- Zika virus infection is linked to brain defects in fetuses and newborn infants as well as neurological complications in children and adults
- Asymptomatic Zika virus infection in blood donors can pose a risk to the blood supply
- cobas® Zika expands Roche’s industry-leading donor screening portfolio for blood-borne diseases in the CE market
Roche (SIX: RO, ROG; OTCQX: RHHBY) today announced the CE-IVD launch of the cobas® Zika test for use on the cobas® 6800/8800 Systems. The cobas® Zika test detects Zika virus RNA in samples of human plasma and is intended for use in screening blood donations. Building onto Roche’s comprehensive menu of donor screening assays, this launch represents an important milestone in the effort to protect the blood supply from Zika virus globally. Recent news from French authorities reporting three cases of Zika infection apparently acquired locally1 highlights ongoing Zika activity and the need for blood bank preparedness solutions for tropical diseases.
The Zika virus is mainly spread through the bite of infected mosquitoes. However, it is suspected that infected donor blood used for transfusions could serve as an additional transmission route for the Zika virus.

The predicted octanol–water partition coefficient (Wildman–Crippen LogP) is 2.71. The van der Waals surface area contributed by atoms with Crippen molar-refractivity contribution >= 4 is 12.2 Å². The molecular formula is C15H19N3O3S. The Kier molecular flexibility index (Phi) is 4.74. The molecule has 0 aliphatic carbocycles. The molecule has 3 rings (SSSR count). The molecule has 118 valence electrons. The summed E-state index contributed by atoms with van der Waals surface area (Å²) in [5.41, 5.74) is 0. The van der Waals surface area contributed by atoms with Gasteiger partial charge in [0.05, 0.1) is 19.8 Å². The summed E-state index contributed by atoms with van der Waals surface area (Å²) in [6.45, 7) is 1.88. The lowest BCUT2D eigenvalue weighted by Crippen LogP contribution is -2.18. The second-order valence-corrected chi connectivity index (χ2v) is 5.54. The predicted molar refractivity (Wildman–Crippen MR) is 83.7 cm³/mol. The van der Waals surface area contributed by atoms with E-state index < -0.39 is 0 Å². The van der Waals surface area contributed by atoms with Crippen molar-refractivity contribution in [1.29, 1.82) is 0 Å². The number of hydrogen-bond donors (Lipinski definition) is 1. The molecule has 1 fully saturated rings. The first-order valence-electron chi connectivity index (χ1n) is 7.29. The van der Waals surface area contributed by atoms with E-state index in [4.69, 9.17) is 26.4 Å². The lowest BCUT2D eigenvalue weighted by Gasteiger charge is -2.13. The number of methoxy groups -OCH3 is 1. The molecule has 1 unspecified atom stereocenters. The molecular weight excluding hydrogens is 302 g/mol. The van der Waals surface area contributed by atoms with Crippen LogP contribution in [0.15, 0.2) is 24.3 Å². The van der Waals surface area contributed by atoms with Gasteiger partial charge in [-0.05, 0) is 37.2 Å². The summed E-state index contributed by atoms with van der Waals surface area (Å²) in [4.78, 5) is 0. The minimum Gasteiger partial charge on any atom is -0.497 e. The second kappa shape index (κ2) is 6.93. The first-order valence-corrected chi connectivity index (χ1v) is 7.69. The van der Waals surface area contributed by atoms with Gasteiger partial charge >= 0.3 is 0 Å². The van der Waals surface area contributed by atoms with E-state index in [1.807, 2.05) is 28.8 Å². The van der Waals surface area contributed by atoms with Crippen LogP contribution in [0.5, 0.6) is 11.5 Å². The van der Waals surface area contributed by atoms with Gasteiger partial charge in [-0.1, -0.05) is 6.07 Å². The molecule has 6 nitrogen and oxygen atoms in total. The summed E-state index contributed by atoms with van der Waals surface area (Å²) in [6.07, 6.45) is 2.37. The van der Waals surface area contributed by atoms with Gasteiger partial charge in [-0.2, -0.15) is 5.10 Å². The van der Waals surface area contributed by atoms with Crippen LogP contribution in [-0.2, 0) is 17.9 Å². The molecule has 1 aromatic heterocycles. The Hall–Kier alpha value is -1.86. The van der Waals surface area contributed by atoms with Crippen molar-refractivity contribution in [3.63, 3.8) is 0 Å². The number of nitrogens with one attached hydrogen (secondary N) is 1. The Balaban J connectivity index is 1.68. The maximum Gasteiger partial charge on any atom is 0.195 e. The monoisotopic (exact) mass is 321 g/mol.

Together with cobas® CHIKV/DENV to screen for chikungunya and dengue viruses, the cobas® Zika test provides a solution for preserving blood safety in regions with local outbreaks of these tropical diseases or from donors who may have been exposed while traveling to outbreak areas,
said Mario Torres, Head of Roche Molecular Diagnostics.
Launching the cobas® Zika test in markets accepting the CE mark expands the emergency preparedness solution for our customers and helps minimize the risk of transmission through infected blood and plasma donations.
Roche worked closely with the U.S. Food and Drug Administration to develop and launch the cobas® Zika test in response to a public health crisis and ensure the safety of blood in the U.S. and its territories in 2017. Since then, the cobas® Zika test has been used to screen millions of blood donations from the U.S. and Puerto Rico, helping to identify and remove more than 350 potentially infectious donations from the blood supply. Every year, there are more than 117 million blood donations worldwide.2 One blood donation has the potential to save as many as three lives, making a safe supply of blood and blood products extremely important for any patient that needs a transfusion.